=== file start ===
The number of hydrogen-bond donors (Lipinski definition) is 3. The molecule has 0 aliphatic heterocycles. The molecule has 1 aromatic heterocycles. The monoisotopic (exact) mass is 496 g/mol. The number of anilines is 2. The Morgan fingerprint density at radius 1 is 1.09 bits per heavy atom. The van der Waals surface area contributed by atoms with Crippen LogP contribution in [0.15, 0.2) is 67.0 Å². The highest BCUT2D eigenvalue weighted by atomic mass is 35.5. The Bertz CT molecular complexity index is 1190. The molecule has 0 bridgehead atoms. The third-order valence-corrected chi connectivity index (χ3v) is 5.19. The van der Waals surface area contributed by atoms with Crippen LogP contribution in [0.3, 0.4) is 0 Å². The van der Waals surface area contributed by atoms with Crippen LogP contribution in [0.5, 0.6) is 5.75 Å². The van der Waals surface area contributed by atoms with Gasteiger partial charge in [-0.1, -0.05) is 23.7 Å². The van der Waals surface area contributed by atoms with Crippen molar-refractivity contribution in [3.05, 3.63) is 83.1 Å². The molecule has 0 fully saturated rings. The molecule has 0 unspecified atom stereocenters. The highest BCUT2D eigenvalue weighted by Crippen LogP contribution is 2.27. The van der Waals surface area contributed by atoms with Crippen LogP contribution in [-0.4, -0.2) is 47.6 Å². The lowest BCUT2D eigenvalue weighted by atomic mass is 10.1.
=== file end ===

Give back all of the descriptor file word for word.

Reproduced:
The number of hydrogen-bond donors (Lipinski definition) is 3. The molecule has 0 aliphatic heterocycles. The molecule has 1 aromatic heterocycles. The monoisotopic (exact) mass is 496 g/mol. The number of anilines is 2. The Morgan fingerprint density at radius 1 is 1.09 bits per heavy atom. The van der Waals surface area contributed by atoms with Crippen LogP contribution in [0.15, 0.2) is 67.0 Å². The highest BCUT2D eigenvalue weighted by atomic mass is 35.5. The Bertz CT molecular complexity index is 1190. The molecule has 0 bridgehead atoms. The third-order valence-corrected chi connectivity index (χ3v) is 5.19. The van der Waals surface area contributed by atoms with Crippen LogP contribution in [0.3, 0.4) is 0 Å². The van der Waals surface area contributed by atoms with Crippen LogP contribution in [0.5, 0.6) is 5.75 Å². The van der Waals surface area contributed by atoms with Gasteiger partial charge in [-0.1, -0.05) is 23.7 Å². The van der Waals surface area contributed by atoms with Crippen molar-refractivity contribution in [3.05, 3.63) is 83.1 Å². The molecule has 0 fully saturated rings. The molecule has 0 unspecified atom stereocenters. The highest BCUT2D eigenvalue weighted by Crippen LogP contribution is 2.27. The van der Waals surface area contributed by atoms with Crippen LogP contribution in [-0.4, -0.2) is 47.6 Å². The lowest BCUT2D eigenvalue weighted by atomic mass is 10.1.